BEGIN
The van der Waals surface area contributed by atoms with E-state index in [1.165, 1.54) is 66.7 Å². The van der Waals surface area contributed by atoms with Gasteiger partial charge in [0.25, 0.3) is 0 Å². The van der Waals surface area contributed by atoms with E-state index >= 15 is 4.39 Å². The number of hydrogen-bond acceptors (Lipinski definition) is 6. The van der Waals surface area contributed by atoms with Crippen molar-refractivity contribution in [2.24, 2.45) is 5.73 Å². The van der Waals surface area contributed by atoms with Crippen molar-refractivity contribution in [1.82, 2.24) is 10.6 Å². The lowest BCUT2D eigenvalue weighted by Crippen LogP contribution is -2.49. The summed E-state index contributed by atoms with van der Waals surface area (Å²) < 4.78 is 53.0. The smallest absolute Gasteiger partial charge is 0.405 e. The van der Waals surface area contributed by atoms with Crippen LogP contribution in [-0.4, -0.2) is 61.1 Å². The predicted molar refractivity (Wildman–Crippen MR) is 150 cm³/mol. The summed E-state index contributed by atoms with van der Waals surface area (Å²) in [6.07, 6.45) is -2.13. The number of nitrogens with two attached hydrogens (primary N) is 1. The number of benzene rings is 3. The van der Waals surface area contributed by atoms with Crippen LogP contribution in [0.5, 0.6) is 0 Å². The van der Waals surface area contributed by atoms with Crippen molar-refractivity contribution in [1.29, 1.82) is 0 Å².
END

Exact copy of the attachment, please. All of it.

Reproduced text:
The van der Waals surface area contributed by atoms with E-state index in [1.165, 1.54) is 66.7 Å². The van der Waals surface area contributed by atoms with Gasteiger partial charge in [0.25, 0.3) is 0 Å². The van der Waals surface area contributed by atoms with E-state index >= 15 is 4.39 Å². The number of hydrogen-bond acceptors (Lipinski definition) is 6. The van der Waals surface area contributed by atoms with Crippen molar-refractivity contribution in [2.24, 2.45) is 5.73 Å². The van der Waals surface area contributed by atoms with Crippen molar-refractivity contribution in [1.82, 2.24) is 10.6 Å². The lowest BCUT2D eigenvalue weighted by Crippen LogP contribution is -2.49. The summed E-state index contributed by atoms with van der Waals surface area (Å²) < 4.78 is 53.0. The smallest absolute Gasteiger partial charge is 0.405 e. The van der Waals surface area contributed by atoms with Crippen LogP contribution in [-0.4, -0.2) is 61.1 Å². The predicted molar refractivity (Wildman–Crippen MR) is 150 cm³/mol. The summed E-state index contributed by atoms with van der Waals surface area (Å²) in [6.07, 6.45) is -2.13. The number of nitrogens with two attached hydrogens (primary N) is 1. The number of benzene rings is 3. The van der Waals surface area contributed by atoms with Crippen LogP contribution in [0.5, 0.6) is 0 Å². The van der Waals surface area contributed by atoms with Crippen molar-refractivity contribution in [1.29, 1.82) is 0 Å².